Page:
The recipe for investing in a healthy retirement is best served three ways.

Saving for retirement seems complex but the truth is, there are really just three simple ingredients to help create a sizeable nest egg.

Despite millions of investment options available, almost every growing asset stems from real estate or businesses, while superannuation delivers the best structure for tax savings.

Cash, too, is an investment class and vital in reducing risk for retirees, but with interest rates effectively zero delivering negative returns after inflation it’s not a growth asset.

Investment platform eToro Australia’s managing director, Robert Francis, says it starts with considering what your own ideal retirement looks like “and what kind of financial position you’d need to be in to realise that”.

So what should you tackle?


Shares in businesses can deliver scary short-term volatility but over the long term have delivered strong investment returns averaging 7-8 per cent annually.

Francis says the proportion of shares to hold depends on your risk tolerance and strategy, but generally, younger investors and super fund members hold more.

“Overall, it’s a good idea to focus your portfolio either mostly or entirely on growth until you reach middle age, at which time your objectives may shift towards consistent income generation and lower risk,” he says.

A portfolio can contain global giants such as Amazon, Apple and Google as well as Aussie favourites such as the big banks and resources giants.

“You can also add in ETFs, commodities, crypto and real estate if that’s your thing, too,” Francis says.

“If you start building your retirement portfolio sooner, it’s likely that these investments will mature over time and be ripe for the picking once you hit retirement.”


Property Investment Professionals of Australia chairman Peter Koulizos says rental properties as a retirement strategy have become “more and more popular”.

Real estate investments deliver both capital growth and rising rental income, but people shouldn’t focus solely on property because it is not a liquid asset and can’t be sold off in pieces. “You either have to sell all of it or none of it, and that’s why you need alternatives such as shares or an income stream from your super,” Koulizos says. “The reality is you should spread your risk.” Property investors should consider putting extra cash into super as they approach retirement rather than paying down their property debt, and professional advice is important.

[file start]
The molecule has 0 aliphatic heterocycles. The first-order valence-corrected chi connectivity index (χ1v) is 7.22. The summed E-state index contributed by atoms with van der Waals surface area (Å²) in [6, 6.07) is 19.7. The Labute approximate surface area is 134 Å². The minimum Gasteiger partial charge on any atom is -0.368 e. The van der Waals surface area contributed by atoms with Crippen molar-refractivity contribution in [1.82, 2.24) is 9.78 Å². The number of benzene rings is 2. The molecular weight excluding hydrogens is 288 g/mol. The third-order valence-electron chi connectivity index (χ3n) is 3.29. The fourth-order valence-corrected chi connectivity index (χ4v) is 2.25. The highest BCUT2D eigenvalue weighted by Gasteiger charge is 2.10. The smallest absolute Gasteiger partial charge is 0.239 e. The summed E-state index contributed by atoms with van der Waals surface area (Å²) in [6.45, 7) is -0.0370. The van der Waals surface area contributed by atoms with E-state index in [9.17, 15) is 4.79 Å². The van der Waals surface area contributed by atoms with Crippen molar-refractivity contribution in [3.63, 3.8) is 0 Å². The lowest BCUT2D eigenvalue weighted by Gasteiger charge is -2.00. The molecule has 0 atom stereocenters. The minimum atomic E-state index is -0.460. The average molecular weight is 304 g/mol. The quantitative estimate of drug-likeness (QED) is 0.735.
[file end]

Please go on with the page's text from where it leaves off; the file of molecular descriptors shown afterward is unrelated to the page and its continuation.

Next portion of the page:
“When you pull it out of super it’s tax-free, but all the rent you earn from an investment property is taxable,” Koulizos says.

This is a key reason why owning real estate within a self-managed super fund is attractive.


Superannuation is not an asset itself it’s a structure for holding assets, and financial strategist Theo Marinis says it works well because of its tax benefits and forced saving model.

“We’re human, and the more we earn the more we tend to spend,” he says.

“The reason people build super nest eggs is because they don’t notice it going in, it’s in a tax-effective environment and it grows.” Earnings in super are taxed at 15 per cent while saving for retirement, and typically zero per cent after you retire.

“The downside is you can’t access it (until age 60) that’s why you don’t go putting all your eggs in one basket,” Marinis says. “There’s no secret to this stuff it’s putting money away for a long period and letting compound interest do the work for you,” he says.

Retirement portfolio tips:

  1. Before investing, work out what you need to comfortably retire. has calculators that project super and compound investment returns.
  2. Diversify your savings, including Australian and international investments, to lower risk and smooth out returns.
  3. Have a long-term investment strategy that rebalances often and avoids knee-jerk reactions.
  4. Reduce growth assets and increase conservative investments in the decade before retirement.
  5. Keep an eye on fees, which can eat into super and investment returns.Source: eToro,


Anthony Keane, Daily Telegraph, Page 32, 9 June 2021